A simple glance at your social media newsfeeds today will tell you that all anyone is thinking about is the novel coronavirus and its associated disease COVID-19.
The reaction you’re probably witnessing on those same feeds ranges from indifference to calm cautiousness to outright buy-up-all-the-toilet-paper panic. On the latter end are people acting like we’re in the opening scenes of The Walking Dead or Contagion. And on the former end are those who seem utterly unconcerned about the coronavirus or its effects. They’ll say things like, “The flu kills way more people a year than this virus has but we don’t close down March Madness for the flu!” Or they’ll point out that the mortality rate is low, at most 3%, which means that most people will suffer the disease with low impact.
But what goes unrecognized in such an analysis is that it’s not the disease that’s frightening; it’s the uncertainty.
Uncertainty and the Coronavirus
We don’t really know what the mortality rate is for the coronavirus because we don’t actually know how many people have it. Further, even were we to know what the mortality rate was, could we be absolutely sure that we wouldn’t be among those it encompassed?
See, the main difference between the novel coronavirus and the flu is not any feature of either virus or disease. The main differences is a lack of familiarity with the novel coronavirus. The flu is familiar. Yes, people die of the flu. But we know that. We factor it in to our regular lives. We decide to get flu shots (or not) based on the odds we think we are facing.
But we don’t know this new virus. We don’t really know what it’s doing. And that creates uncertainty. And uncertainty creates unease. Especially when it revolves around questions of mortality.
The Terror of Mortality
Some psychologists maintain that practically everything we do is a kind of resistance in reaction to our awareness of our mortality. This terror management theory posits that our desire for self-preservation coupled with our awareness of our inevitable deaths leads to a “terror” that can only be mitigated in two ways. First, we mitigate this terror with self-esteem—the belief that each of us is an object of primary value in a meaningful universe. Second, we mitigate our terror by placing a good deal of faith in our cultural worldview. The faith we put in a cultural worldview gives us a feeling of calm in the midst of dread. Our commitment to an understanding of the world around us makes us feel safe and secure in the face of our looming mortality.
However, when those same worldviews are threatened, so too is that feeling of calm. For that reason, we have to defend our worldviews at all cost because they protect us from facing the terror of our mortal lives. Preserving our worldviews is so central to staving off our existential dread that the more we think about death and oblivion, the more invested we become in preserving them.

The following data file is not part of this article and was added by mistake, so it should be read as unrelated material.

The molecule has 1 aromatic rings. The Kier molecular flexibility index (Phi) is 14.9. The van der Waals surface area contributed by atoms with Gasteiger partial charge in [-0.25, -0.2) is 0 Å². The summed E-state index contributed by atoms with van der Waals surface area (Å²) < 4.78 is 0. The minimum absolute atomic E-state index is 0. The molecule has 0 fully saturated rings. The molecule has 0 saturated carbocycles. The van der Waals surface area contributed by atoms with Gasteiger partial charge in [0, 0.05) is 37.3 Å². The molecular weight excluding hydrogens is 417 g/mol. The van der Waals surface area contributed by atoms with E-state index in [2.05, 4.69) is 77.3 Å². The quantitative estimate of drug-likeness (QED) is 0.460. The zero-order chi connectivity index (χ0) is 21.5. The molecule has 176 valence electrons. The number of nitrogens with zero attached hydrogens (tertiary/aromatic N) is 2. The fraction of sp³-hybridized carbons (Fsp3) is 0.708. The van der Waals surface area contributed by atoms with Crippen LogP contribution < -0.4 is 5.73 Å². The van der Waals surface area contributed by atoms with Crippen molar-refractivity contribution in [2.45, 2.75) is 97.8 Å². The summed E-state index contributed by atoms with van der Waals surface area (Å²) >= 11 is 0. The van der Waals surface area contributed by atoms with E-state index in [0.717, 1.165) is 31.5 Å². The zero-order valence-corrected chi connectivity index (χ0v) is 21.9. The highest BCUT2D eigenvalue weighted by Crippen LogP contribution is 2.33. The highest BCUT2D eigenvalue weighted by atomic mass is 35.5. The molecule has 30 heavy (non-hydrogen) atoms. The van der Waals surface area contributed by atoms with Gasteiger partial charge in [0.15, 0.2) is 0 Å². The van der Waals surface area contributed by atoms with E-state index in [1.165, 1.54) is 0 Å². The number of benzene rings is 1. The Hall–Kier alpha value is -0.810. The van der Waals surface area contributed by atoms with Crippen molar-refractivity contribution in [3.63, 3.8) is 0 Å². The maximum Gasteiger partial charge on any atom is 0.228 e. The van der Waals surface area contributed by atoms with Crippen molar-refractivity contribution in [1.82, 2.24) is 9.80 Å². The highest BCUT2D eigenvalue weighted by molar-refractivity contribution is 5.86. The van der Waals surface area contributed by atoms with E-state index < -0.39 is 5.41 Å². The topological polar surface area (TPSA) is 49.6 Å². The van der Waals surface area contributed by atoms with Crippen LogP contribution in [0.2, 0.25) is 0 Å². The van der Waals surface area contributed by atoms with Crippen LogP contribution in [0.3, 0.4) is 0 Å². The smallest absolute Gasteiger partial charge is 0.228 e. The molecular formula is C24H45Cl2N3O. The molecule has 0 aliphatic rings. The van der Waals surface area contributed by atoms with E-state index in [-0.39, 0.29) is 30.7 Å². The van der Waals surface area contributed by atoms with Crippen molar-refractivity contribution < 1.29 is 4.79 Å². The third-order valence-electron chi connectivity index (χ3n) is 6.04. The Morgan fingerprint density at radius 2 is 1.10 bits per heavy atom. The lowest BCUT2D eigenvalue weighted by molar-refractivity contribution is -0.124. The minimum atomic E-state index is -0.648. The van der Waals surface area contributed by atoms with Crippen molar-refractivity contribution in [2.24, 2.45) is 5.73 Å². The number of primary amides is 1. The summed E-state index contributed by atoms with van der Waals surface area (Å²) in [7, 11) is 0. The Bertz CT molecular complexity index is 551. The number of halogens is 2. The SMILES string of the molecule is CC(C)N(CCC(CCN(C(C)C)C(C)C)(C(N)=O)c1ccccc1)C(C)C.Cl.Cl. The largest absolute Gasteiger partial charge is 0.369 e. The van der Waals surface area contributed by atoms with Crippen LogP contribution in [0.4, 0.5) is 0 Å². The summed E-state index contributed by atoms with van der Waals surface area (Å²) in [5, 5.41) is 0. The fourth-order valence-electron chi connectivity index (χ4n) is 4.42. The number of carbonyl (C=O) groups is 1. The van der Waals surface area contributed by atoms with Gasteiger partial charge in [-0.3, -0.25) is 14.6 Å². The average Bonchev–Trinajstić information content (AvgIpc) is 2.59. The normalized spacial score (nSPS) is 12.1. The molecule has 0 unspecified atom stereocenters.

It seems that one of our preferred methods of defending our worldviews and fending off this core terror is the attempt to establish as many certainties as possible, to know that there is something we can be certain of. In an effort to deny our mortality and the recognition that we are not ultimately in control of our own destinies, we try to control our world and one another and we seek to cling to as many certain truths as we can along the way.The Certainty of Uncertainty, p. 4
This explains both the toilet-paper hoarders and the people crowding bars and restaurants: each is trying to demonstrate some control over their environment in the midst of uncertainty. Each is trying to say, ultimately, “I’m in control of my life and my destiny, not some random virus!” But then each is prone to making a costly error: in the former, denying others resources by one’s own hoarding; in the second, contributing to the spread of contagion.
Combatting the Uncertainty
In the end, there are really only two ways to combat uncertainty. First, we can acquire more, reliable data, such as that being shared by respected public health officials where such data exists. Second, we can live faithfully with hope. We don’t know whether we as individuals will contract the disease. We don’t know what will happen to us with certainty if we do. But we can live our lives not out of fear of uncertainty, but by acknowledging our uncertainty and living prudently in the meantime, neither panicking nor engaging in reckless behavior.
In the end, it will likely be our fear of uncertainty that will take a greater toll on us than the virus would have on its own. If we do not name that uncertainty and own it, our fear of it will continue to take that toll on us.
The best we can do in the meantime, then, is to acknowledge our unknowing, learn what we can, behave prudently, and take care of one another, even if that care is at a distance. And, of course, wash our hands.